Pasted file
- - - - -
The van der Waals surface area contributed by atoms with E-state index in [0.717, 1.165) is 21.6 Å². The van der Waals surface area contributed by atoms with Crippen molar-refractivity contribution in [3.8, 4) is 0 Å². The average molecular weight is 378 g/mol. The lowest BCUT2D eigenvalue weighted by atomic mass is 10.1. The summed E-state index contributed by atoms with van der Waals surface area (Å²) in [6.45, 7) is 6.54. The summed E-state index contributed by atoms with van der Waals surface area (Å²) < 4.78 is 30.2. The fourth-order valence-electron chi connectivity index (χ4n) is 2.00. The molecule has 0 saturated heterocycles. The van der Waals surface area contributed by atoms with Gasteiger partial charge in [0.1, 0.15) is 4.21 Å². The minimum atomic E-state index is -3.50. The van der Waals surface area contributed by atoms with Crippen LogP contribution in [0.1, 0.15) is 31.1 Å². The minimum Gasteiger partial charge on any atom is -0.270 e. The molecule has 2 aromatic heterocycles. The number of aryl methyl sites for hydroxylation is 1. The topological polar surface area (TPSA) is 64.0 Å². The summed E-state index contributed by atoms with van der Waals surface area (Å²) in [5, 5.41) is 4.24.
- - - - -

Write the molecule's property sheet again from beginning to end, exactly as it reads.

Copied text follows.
The van der Waals surface area contributed by atoms with E-state index in [0.717, 1.165) is 21.6 Å². The van der Waals surface area contributed by atoms with Crippen molar-refractivity contribution in [3.8, 4) is 0 Å². The average molecular weight is 378 g/mol. The lowest BCUT2D eigenvalue weighted by atomic mass is 10.1. The summed E-state index contributed by atoms with van der Waals surface area (Å²) in [6.45, 7) is 6.54. The summed E-state index contributed by atoms with van der Waals surface area (Å²) < 4.78 is 30.2. The fourth-order valence-electron chi connectivity index (χ4n) is 2.00. The molecule has 0 saturated heterocycles. The van der Waals surface area contributed by atoms with Gasteiger partial charge in [0.1, 0.15) is 4.21 Å². The minimum atomic E-state index is -3.50. The van der Waals surface area contributed by atoms with Crippen LogP contribution in [0.1, 0.15) is 31.1 Å². The minimum Gasteiger partial charge on any atom is -0.270 e. The molecule has 2 aromatic heterocycles. The number of aryl methyl sites for hydroxylation is 1. The topological polar surface area (TPSA) is 64.0 Å². The summed E-state index contributed by atoms with van der Waals surface area (Å²) in [5, 5.41) is 4.24.